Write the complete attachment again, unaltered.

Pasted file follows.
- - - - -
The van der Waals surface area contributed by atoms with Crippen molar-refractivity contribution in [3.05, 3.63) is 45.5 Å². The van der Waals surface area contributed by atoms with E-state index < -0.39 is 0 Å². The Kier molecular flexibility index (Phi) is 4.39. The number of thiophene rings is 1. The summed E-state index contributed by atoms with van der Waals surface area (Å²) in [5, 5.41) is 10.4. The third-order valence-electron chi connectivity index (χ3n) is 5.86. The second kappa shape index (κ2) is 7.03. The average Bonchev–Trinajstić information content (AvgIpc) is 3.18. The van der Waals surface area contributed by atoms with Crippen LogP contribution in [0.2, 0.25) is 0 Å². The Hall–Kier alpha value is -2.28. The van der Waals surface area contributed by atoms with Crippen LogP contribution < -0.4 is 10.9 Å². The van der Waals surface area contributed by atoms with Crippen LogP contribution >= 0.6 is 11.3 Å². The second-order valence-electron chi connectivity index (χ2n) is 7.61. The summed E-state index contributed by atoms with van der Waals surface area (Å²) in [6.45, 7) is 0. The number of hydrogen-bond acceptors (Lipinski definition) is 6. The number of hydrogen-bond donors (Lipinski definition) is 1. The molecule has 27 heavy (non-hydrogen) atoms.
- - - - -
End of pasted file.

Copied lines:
The van der Waals surface area contributed by atoms with Crippen molar-refractivity contribution in [3.05, 3.63) is 45.5 Å². The van der Waals surface area contributed by atoms with E-state index < -0.39 is 0 Å². The Kier molecular flexibility index (Phi) is 4.39. The number of thiophene rings is 1. The summed E-state index contributed by atoms with van der Waals surface area (Å²) in [5, 5.41) is 10.4. The third-order valence-electron chi connectivity index (χ3n) is 5.86. The second kappa shape index (κ2) is 7.03. The average Bonchev–Trinajstić information content (AvgIpc) is 3.18. The van der Waals surface area contributed by atoms with Crippen LogP contribution in [0.2, 0.25) is 0 Å². The Hall–Kier alpha value is -2.28. The van der Waals surface area contributed by atoms with Crippen LogP contribution < -0.4 is 10.9 Å². The van der Waals surface area contributed by atoms with Crippen LogP contribution >= 0.6 is 11.3 Å². The second-order valence-electron chi connectivity index (χ2n) is 7.61. The summed E-state index contributed by atoms with van der Waals surface area (Å²) in [6.45, 7) is 0. The number of hydrogen-bond acceptors (Lipinski definition) is 6. The number of hydrogen-bond donors (Lipinski definition) is 1. The molecule has 27 heavy (non-hydrogen) atoms.